There is good news for kids looking to earn money: Household chores are becoming more lucrative.
The average pay rate for children who work to earn an allowance has spiked 38% in the past three years, a new survey shows, but three in 10 respondents talk to their kids about money only once a month or less.
The American Institute of CPAs (AICPA), a membership organization for professional accountants, surveyed 1,002 adults. Of those, 273 self-identified as the parent or guardian of a child 25 or younger who lives in their household.
A majority of parents (66%) said they give their child an allowance that is not required to be paid back. The average child, per the survey, earns $120 a month — or nearly $1,500 a year. However, most of the parents who give their kids money (80%) said they expect them to do some work around the house.
An overwhelming 92% of parents said they believe it’s very important for their children to learn how to manage money effectively, and many are putting time into helping their kids learn those lessons. Among parent respondents, 49% said they spend time teaching their kids about money at least once a week, while 34% said they have money talks with their children multiple times a week. But 32% said they teach their kids about money just once a month or less, which includes 7% who said they’ve never taught their children anything about money.
The average amount of time children spend doing chores for an allowance is 5.1 hours a week, according to the survey. At that rate, children receive, on average, $6.11 an hour — up 38% from $4.43 an hour in 2016. In fact, kids are faring better economically than their parents. The average hourly pay rate for Americans only rose by 10.5% in that time frame, according to data from the U.S. Bureau of Labor Statistics.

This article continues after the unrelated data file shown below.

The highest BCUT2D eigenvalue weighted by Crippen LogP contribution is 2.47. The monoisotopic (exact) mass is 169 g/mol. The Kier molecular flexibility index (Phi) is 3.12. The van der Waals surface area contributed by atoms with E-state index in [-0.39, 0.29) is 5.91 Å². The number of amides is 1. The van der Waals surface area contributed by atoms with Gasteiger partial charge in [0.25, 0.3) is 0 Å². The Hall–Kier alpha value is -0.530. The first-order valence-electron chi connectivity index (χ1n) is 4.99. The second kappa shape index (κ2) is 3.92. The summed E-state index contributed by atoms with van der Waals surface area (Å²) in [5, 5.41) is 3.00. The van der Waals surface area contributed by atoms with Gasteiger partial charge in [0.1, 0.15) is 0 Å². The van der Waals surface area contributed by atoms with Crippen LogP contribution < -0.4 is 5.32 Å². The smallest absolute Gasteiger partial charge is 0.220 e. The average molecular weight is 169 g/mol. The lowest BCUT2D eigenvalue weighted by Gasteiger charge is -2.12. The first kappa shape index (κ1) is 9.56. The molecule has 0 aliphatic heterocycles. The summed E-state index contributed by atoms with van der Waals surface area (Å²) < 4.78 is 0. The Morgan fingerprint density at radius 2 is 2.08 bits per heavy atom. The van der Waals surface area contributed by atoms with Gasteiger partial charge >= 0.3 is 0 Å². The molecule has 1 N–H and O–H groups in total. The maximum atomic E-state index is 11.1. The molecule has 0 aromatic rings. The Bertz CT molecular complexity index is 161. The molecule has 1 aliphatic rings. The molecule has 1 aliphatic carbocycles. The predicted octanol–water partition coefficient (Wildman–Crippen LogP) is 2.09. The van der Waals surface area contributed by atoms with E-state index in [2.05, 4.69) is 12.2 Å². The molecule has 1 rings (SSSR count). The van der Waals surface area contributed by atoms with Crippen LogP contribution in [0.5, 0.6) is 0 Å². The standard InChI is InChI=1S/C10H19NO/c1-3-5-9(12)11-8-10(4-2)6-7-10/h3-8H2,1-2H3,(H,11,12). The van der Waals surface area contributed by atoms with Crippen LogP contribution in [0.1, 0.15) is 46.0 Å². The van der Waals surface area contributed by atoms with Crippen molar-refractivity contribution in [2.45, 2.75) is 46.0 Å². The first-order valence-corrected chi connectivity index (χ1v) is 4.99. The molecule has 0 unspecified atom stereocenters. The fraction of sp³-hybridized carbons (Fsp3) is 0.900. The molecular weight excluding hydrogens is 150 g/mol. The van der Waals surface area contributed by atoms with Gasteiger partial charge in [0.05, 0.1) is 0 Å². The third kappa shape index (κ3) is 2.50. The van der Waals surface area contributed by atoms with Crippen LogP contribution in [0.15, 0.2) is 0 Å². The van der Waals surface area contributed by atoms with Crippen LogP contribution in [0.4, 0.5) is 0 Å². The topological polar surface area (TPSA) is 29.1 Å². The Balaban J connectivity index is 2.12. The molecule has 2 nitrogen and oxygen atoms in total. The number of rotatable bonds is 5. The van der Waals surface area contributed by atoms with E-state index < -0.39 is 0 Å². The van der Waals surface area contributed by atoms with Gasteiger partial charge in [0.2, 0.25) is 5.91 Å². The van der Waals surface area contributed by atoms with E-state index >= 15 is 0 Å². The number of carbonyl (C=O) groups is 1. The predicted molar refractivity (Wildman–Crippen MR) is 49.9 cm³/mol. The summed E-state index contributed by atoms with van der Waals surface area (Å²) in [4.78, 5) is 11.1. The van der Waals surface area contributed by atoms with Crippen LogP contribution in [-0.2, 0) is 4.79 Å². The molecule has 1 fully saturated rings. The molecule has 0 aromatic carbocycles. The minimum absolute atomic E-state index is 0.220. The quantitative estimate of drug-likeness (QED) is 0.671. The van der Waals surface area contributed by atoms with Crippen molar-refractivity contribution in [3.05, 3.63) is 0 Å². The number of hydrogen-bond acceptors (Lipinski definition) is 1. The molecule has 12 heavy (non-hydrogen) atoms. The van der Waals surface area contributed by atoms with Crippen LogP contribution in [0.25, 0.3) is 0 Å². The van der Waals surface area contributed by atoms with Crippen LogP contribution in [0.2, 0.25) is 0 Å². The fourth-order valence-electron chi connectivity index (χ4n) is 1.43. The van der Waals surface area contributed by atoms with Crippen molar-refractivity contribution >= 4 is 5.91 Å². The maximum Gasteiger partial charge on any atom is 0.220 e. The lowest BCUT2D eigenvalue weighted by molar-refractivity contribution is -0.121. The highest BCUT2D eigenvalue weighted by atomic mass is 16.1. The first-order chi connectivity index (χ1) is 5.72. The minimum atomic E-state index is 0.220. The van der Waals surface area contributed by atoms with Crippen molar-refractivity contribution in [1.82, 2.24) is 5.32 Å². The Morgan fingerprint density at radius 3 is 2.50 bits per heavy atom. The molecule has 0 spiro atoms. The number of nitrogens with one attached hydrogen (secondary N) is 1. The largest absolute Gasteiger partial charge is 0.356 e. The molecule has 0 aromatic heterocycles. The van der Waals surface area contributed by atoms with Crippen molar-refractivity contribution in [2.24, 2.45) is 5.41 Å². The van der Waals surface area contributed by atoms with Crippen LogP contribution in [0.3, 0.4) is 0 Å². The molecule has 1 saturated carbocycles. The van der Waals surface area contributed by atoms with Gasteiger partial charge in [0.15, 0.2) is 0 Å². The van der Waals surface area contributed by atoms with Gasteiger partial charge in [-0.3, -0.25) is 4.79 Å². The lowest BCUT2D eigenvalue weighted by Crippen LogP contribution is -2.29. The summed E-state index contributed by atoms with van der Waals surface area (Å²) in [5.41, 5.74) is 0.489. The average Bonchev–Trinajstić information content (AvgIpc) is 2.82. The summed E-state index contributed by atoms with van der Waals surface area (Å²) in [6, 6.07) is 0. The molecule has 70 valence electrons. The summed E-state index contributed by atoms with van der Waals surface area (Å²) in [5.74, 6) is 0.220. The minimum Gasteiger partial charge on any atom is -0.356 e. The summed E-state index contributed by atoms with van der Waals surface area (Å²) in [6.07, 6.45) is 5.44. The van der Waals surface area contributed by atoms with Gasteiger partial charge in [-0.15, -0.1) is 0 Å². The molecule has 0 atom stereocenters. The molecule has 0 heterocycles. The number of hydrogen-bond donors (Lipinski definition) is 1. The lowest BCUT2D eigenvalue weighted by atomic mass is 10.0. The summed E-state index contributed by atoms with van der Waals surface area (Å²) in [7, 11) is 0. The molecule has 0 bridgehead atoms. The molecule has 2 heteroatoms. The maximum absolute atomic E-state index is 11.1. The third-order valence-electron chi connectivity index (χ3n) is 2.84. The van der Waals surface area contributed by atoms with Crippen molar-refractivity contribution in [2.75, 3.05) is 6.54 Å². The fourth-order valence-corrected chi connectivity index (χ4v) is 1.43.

Most adults, the survey showed, believe an allowance does more than simply give kids an income stream. Three-quarters, or 75%, said the No. 1 reason to give an allowance is to teach kids how to manage money responsibly. Yet, many parents don’t appear to be insisting that children save, the survey found. Only 3% of parents said their kids primarily save the money they receive for an allowance. Instead, on average:
- 45% is spent on outings with friends
- 37% is spent on digital devices and downloads
- 33% is spent on toys
Teaching kids about money not only better prepares them for the future, but it can help the family reach financial goals together. For example, families who are paying down debt might include children in discussions about how everyone can reduce costs and prioritize spending. As children age, parents can introduce them to more sophisticated financial concepts. For example, children who are getting closer to adulthood might benefit from lessons about credit. Some parents may even use this time to help their kids get their first credit card.